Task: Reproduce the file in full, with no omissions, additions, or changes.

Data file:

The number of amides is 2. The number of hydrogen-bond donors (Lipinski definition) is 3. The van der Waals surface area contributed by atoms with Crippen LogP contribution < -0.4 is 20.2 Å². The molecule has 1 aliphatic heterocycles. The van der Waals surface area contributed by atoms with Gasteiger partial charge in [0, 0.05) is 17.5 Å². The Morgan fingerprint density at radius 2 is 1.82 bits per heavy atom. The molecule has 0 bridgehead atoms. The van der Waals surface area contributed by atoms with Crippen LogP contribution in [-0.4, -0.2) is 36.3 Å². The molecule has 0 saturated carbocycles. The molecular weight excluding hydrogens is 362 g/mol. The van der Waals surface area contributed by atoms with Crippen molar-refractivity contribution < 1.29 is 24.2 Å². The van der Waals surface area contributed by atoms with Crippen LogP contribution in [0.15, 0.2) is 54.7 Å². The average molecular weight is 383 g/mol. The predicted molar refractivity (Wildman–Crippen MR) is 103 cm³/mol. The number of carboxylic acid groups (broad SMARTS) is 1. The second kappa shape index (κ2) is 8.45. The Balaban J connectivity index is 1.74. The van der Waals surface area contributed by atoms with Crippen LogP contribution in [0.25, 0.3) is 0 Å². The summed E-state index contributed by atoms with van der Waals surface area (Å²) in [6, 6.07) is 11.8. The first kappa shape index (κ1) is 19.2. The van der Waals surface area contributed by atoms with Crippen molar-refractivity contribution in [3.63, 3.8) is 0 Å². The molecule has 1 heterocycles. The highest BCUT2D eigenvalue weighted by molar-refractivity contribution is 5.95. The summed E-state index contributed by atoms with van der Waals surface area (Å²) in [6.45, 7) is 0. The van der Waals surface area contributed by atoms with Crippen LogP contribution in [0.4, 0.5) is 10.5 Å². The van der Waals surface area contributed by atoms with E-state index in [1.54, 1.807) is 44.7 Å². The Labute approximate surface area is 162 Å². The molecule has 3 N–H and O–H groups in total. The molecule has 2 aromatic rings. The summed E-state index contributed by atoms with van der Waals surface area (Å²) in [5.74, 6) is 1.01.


The number of amides is 2. The number of hydrogen-bond donors (Lipinski definition) is 3. The van der Waals surface area contributed by atoms with Crippen LogP contribution < -0.4 is 20.2 Å². The molecule has 1 aliphatic heterocycles. The van der Waals surface area contributed by atoms with Gasteiger partial charge in [0, 0.05) is 17.5 Å². The Morgan fingerprint density at radius 2 is 1.82 bits per heavy atom. The molecule has 0 bridgehead atoms. The van der Waals surface area contributed by atoms with Crippen LogP contribution in [-0.4, -0.2) is 36.3 Å². The molecule has 0 saturated carbocycles. The molecular weight excluding hydrogens is 362 g/mol. The van der Waals surface area contributed by atoms with Crippen molar-refractivity contribution < 1.29 is 24.2 Å². The van der Waals surface area contributed by atoms with Crippen LogP contribution in [0.15, 0.2) is 54.7 Å². The average molecular weight is 383 g/mol. The predicted molar refractivity (Wildman–Crippen MR) is 103 cm³/mol. The number of carboxylic acid groups (broad SMARTS) is 1. The second kappa shape index (κ2) is 8.45. The Balaban J connectivity index is 1.74. The van der Waals surface area contributed by atoms with Crippen LogP contribution in [0.25, 0.3) is 0 Å². The summed E-state index contributed by atoms with van der Waals surface area (Å²) in [6, 6.07) is 11.8. The first kappa shape index (κ1) is 19.2. The van der Waals surface area contributed by atoms with Crippen molar-refractivity contribution in [3.63, 3.8) is 0 Å². The molecule has 1 heterocycles. The highest BCUT2D eigenvalue weighted by molar-refractivity contribution is 5.95. The summed E-state index contributed by atoms with van der Waals surface area (Å²) in [6.45, 7) is 0. The van der Waals surface area contributed by atoms with Crippen LogP contribution in [0.4, 0.5) is 10.5 Å². The van der Waals surface area contributed by atoms with E-state index in [1.54, 1.807) is 44.7 Å². The Labute approximate surface area is 162 Å². The molecule has 3 N–H and O–H groups in total. The molecule has 2 aromatic rings. The summed E-state index contributed by atoms with van der Waals surface area (Å²) in [5.74, 6) is 1.01.